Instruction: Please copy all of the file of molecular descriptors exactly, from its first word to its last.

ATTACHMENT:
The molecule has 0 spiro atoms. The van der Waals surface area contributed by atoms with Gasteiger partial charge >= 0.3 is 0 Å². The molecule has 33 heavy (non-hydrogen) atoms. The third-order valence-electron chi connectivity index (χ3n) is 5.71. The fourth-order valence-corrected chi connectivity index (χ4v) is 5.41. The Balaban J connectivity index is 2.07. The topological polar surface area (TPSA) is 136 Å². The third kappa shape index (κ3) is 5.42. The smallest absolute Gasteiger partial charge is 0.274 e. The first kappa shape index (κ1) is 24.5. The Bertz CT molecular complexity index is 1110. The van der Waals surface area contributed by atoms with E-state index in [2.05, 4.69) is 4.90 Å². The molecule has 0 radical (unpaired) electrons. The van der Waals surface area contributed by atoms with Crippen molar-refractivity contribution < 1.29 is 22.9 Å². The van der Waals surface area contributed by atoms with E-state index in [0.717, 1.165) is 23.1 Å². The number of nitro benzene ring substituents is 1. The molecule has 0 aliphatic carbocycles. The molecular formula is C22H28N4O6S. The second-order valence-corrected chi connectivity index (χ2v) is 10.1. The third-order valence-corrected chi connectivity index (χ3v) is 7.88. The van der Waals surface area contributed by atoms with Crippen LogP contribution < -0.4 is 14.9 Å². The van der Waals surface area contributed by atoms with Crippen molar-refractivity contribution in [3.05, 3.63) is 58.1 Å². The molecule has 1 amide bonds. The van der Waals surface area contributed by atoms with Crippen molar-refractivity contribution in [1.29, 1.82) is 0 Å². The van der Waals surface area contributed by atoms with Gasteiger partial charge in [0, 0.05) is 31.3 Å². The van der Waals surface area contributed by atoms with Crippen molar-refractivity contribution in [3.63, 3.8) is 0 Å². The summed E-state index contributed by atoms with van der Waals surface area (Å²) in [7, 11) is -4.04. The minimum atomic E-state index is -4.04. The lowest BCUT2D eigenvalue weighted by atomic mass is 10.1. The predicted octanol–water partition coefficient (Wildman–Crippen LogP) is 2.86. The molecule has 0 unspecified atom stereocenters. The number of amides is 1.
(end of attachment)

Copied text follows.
The molecule has 0 spiro atoms. The van der Waals surface area contributed by atoms with Gasteiger partial charge >= 0.3 is 0 Å². The molecule has 33 heavy (non-hydrogen) atoms. The third-order valence-electron chi connectivity index (χ3n) is 5.71. The fourth-order valence-corrected chi connectivity index (χ4v) is 5.41. The Balaban J connectivity index is 2.07. The topological polar surface area (TPSA) is 136 Å². The third kappa shape index (κ3) is 5.42. The smallest absolute Gasteiger partial charge is 0.274 e. The first kappa shape index (κ1) is 24.5. The Bertz CT molecular complexity index is 1110. The van der Waals surface area contributed by atoms with E-state index in [2.05, 4.69) is 4.90 Å². The molecule has 0 radical (unpaired) electrons. The van der Waals surface area contributed by atoms with Crippen molar-refractivity contribution < 1.29 is 22.9 Å². The van der Waals surface area contributed by atoms with E-state index in [0.717, 1.165) is 23.1 Å². The number of nitro benzene ring substituents is 1. The molecule has 0 aliphatic carbocycles. The molecular formula is C22H28N4O6S. The second-order valence-corrected chi connectivity index (χ2v) is 10.1. The third-order valence-corrected chi connectivity index (χ3v) is 7.88. The van der Waals surface area contributed by atoms with Crippen LogP contribution < -0.4 is 14.9 Å². The van der Waals surface area contributed by atoms with Crippen molar-refractivity contribution in [3.05, 3.63) is 58.1 Å². The molecule has 1 amide bonds. The van der Waals surface area contributed by atoms with Crippen molar-refractivity contribution in [1.29, 1.82) is 0 Å². The van der Waals surface area contributed by atoms with Gasteiger partial charge in [0, 0.05) is 31.3 Å². The van der Waals surface area contributed by atoms with Crippen molar-refractivity contribution in [3.63, 3.8) is 0 Å². The summed E-state index contributed by atoms with van der Waals surface area (Å²) in [7, 11) is -4.04. The minimum atomic E-state index is -4.04. The lowest BCUT2D eigenvalue weighted by atomic mass is 10.1. The predicted octanol–water partition coefficient (Wildman–Crippen LogP) is 2.86. The molecule has 0 unspecified atom stereocenters. The number of amides is 1.